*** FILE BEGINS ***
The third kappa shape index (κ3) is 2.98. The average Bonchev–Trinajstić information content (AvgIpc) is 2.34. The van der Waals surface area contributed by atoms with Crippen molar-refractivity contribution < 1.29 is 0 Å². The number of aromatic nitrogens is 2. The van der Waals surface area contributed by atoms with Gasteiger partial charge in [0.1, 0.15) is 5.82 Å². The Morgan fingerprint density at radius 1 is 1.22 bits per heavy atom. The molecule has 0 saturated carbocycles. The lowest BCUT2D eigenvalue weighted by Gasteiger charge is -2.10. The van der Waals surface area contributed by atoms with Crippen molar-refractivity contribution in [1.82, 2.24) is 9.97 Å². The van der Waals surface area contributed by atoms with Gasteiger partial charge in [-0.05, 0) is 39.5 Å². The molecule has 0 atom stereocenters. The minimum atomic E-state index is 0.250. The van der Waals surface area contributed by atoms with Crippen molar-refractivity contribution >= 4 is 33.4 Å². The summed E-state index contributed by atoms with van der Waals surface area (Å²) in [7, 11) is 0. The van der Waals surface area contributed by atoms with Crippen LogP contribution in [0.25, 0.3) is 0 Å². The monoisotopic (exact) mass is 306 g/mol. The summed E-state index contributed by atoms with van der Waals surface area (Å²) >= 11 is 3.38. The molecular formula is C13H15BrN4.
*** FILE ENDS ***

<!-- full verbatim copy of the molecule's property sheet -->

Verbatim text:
The third kappa shape index (κ3) is 2.98. The average Bonchev–Trinajstić information content (AvgIpc) is 2.34. The van der Waals surface area contributed by atoms with Crippen molar-refractivity contribution < 1.29 is 0 Å². The number of aromatic nitrogens is 2. The van der Waals surface area contributed by atoms with Gasteiger partial charge in [0.1, 0.15) is 5.82 Å². The Morgan fingerprint density at radius 1 is 1.22 bits per heavy atom. The molecule has 0 saturated carbocycles. The lowest BCUT2D eigenvalue weighted by Gasteiger charge is -2.10. The van der Waals surface area contributed by atoms with Crippen molar-refractivity contribution in [1.82, 2.24) is 9.97 Å². The van der Waals surface area contributed by atoms with Gasteiger partial charge in [-0.05, 0) is 39.5 Å². The molecule has 0 atom stereocenters. The minimum atomic E-state index is 0.250. The van der Waals surface area contributed by atoms with Crippen molar-refractivity contribution >= 4 is 33.4 Å². The summed E-state index contributed by atoms with van der Waals surface area (Å²) in [7, 11) is 0. The van der Waals surface area contributed by atoms with Crippen LogP contribution in [0.25, 0.3) is 0 Å². The monoisotopic (exact) mass is 306 g/mol. The summed E-state index contributed by atoms with van der Waals surface area (Å²) >= 11 is 3.38. The molecular formula is C13H15BrN4.